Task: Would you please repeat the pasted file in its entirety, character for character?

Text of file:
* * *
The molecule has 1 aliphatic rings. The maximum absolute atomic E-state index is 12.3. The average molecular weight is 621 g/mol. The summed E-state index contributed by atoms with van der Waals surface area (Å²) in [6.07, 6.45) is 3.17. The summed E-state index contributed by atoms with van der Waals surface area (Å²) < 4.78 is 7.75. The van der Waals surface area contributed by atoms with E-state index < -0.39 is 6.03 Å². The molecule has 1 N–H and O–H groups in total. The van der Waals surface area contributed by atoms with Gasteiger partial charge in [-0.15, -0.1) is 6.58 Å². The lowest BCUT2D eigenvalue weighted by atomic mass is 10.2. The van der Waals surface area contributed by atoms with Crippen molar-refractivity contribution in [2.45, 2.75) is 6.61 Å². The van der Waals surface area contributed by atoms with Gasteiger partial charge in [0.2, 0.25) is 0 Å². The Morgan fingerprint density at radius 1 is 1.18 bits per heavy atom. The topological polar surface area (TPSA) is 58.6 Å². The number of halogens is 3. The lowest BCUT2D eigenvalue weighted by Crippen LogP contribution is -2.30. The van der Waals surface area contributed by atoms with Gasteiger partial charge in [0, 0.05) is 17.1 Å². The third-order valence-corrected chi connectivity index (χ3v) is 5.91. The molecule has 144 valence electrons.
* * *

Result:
The molecule has 1 aliphatic rings. The maximum absolute atomic E-state index is 12.3. The average molecular weight is 621 g/mol. The summed E-state index contributed by atoms with van der Waals surface area (Å²) in [6.07, 6.45) is 3.17. The summed E-state index contributed by atoms with van der Waals surface area (Å²) < 4.78 is 7.75. The van der Waals surface area contributed by atoms with E-state index < -0.39 is 6.03 Å². The molecule has 1 N–H and O–H groups in total. The van der Waals surface area contributed by atoms with Gasteiger partial charge in [-0.15, -0.1) is 6.58 Å². The lowest BCUT2D eigenvalue weighted by atomic mass is 10.2. The van der Waals surface area contributed by atoms with Crippen molar-refractivity contribution in [2.45, 2.75) is 6.61 Å². The van der Waals surface area contributed by atoms with Gasteiger partial charge in [0.2, 0.25) is 0 Å². The Morgan fingerprint density at radius 1 is 1.18 bits per heavy atom. The topological polar surface area (TPSA) is 58.6 Å². The number of halogens is 3. The lowest BCUT2D eigenvalue weighted by Crippen LogP contribution is -2.30. The van der Waals surface area contributed by atoms with Gasteiger partial charge in [0, 0.05) is 17.1 Å². The third-order valence-corrected chi connectivity index (χ3v) is 5.91. The molecule has 144 valence electrons.